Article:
In most of the world’s languages, a number of basic words have similar sound structure. A word for ‘nose’ typically has a nasal sound, an /n/ or /m/, words for ‘mother’ an /m/ or /n/, and various bone words, such as ‘knee’ a /k/. It is a mystery how these connections emerge and why they are maintained as languages evovolve over generations of speakers. Are we born to pronounce words in a specific way? Or does every new generation of speakers reinvent similar-sounding words for ‘mother’, ‘father’, ‘knee’, ‘blow’, and so forth? A new study form in Lund (in collaboration with Tübingen) finds that these sound-meaning mappings are more stable than average as words evolve over time. This tendency is strongest for those sounds which are acquired earlier when a child learns a language. Our results indicate that across languages, new generations uphold these sound-symbolic associations and therefore keep pronouncing basic concepts similarly.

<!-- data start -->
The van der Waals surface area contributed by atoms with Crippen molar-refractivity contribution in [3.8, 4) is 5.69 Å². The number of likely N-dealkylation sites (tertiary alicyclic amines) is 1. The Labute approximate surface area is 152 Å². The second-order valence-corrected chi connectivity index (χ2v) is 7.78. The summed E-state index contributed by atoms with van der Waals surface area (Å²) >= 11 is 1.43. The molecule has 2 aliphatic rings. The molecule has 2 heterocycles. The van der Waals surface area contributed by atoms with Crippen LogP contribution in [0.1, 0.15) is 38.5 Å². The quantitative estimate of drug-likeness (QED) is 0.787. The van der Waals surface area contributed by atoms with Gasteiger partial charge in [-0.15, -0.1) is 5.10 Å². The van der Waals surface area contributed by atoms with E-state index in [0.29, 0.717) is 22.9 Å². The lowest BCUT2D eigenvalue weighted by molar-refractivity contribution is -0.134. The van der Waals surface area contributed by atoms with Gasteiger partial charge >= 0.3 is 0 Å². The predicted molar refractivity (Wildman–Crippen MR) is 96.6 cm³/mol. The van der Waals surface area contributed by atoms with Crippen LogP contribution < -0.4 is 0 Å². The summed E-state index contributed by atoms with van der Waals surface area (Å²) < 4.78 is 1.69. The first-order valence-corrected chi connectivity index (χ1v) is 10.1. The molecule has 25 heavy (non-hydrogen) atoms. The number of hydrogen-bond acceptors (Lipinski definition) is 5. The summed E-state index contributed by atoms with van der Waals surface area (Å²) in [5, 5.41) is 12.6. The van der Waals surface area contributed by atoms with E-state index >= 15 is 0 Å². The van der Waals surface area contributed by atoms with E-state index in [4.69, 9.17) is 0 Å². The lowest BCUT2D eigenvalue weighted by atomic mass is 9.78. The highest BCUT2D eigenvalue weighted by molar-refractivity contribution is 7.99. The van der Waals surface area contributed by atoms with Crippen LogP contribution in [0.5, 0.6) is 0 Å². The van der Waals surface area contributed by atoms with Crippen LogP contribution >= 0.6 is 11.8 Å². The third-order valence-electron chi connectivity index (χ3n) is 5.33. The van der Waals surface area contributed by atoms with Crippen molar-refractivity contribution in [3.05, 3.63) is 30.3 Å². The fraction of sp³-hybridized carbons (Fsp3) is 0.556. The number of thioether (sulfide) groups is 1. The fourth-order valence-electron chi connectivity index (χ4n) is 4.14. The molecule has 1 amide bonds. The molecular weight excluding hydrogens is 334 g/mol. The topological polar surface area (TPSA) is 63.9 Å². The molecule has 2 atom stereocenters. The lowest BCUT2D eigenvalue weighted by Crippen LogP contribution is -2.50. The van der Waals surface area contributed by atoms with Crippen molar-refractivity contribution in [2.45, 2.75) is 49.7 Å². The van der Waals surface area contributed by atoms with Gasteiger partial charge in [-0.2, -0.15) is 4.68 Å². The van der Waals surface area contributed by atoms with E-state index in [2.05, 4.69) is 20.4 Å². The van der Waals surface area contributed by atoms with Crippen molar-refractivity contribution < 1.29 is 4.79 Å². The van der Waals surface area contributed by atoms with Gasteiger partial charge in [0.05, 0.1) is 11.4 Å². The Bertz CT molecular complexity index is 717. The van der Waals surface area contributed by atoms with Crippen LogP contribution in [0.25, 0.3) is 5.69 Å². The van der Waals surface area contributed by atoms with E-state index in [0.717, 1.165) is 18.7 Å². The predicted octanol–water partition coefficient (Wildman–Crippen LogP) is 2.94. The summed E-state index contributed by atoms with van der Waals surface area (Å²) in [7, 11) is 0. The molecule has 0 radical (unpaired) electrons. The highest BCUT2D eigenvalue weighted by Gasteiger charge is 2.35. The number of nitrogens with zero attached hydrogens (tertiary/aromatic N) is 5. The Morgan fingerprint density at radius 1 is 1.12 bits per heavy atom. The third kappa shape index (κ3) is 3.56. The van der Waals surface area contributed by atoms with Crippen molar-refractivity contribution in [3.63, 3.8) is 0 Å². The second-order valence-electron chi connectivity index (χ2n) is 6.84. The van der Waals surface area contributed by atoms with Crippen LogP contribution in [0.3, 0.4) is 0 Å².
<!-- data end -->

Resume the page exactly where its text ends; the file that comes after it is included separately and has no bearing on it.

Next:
The study is published in Philosophical Transactions of the Royal Society B and can be accessed at https://doi.org/10.1098/rstb.2020.0190.
A previous study by the Lund group, identifying basic concepts that have similar sound structure in all of the world's languages was published by Linguistic Typology 2020 and can be accessed at https://doi.org/10.1515/lingty-2020-2034.